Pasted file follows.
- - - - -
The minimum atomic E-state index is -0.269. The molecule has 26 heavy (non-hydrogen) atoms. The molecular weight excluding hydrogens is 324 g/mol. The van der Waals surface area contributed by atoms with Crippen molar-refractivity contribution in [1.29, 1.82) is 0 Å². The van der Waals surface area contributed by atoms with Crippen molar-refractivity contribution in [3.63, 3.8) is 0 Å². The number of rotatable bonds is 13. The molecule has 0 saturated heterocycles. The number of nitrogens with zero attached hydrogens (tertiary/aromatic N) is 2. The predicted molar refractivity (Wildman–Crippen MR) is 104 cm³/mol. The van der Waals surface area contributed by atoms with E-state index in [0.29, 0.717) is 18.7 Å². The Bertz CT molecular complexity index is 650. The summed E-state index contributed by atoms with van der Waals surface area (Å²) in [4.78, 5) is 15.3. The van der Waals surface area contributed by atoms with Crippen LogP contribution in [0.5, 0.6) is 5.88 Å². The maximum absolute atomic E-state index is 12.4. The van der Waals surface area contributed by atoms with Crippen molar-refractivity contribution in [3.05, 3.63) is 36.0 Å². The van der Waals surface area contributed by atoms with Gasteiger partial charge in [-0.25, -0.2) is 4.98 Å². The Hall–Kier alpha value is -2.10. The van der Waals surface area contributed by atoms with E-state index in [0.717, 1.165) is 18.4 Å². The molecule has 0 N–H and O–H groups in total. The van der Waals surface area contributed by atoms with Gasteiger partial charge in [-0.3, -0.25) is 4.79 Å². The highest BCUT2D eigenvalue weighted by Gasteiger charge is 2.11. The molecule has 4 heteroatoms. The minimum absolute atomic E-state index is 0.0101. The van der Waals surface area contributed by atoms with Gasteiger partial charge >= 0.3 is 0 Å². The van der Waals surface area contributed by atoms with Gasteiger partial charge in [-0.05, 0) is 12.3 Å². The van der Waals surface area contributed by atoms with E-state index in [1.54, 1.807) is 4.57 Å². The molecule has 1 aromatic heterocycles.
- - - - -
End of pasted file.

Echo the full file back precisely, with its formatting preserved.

The minimum atomic E-state index is -0.269. The molecule has 26 heavy (non-hydrogen) atoms. The molecular weight excluding hydrogens is 324 g/mol. The van der Waals surface area contributed by atoms with Crippen molar-refractivity contribution in [1.29, 1.82) is 0 Å². The van der Waals surface area contributed by atoms with Crippen molar-refractivity contribution in [3.63, 3.8) is 0 Å². The number of rotatable bonds is 13. The molecule has 0 saturated heterocycles. The number of nitrogens with zero attached hydrogens (tertiary/aromatic N) is 2. The predicted molar refractivity (Wildman–Crippen MR) is 104 cm³/mol. The van der Waals surface area contributed by atoms with E-state index in [0.29, 0.717) is 18.7 Å². The Bertz CT molecular complexity index is 650. The summed E-state index contributed by atoms with van der Waals surface area (Å²) in [4.78, 5) is 15.3. The van der Waals surface area contributed by atoms with Crippen LogP contribution in [0.5, 0.6) is 5.88 Å². The maximum absolute atomic E-state index is 12.4. The van der Waals surface area contributed by atoms with Crippen molar-refractivity contribution in [3.05, 3.63) is 36.0 Å². The van der Waals surface area contributed by atoms with Gasteiger partial charge in [-0.25, -0.2) is 4.98 Å². The Hall–Kier alpha value is -2.10. The van der Waals surface area contributed by atoms with E-state index in [0.717, 1.165) is 18.4 Å². The molecule has 0 N–H and O–H groups in total. The van der Waals surface area contributed by atoms with Gasteiger partial charge in [-0.3, -0.25) is 4.79 Å². The highest BCUT2D eigenvalue weighted by Gasteiger charge is 2.11. The molecule has 4 heteroatoms. The minimum absolute atomic E-state index is 0.0101. The van der Waals surface area contributed by atoms with Gasteiger partial charge >= 0.3 is 0 Å². The van der Waals surface area contributed by atoms with Gasteiger partial charge in [-0.05, 0) is 12.3 Å². The van der Waals surface area contributed by atoms with E-state index in [1.54, 1.807) is 4.57 Å². The molecule has 1 aromatic heterocycles.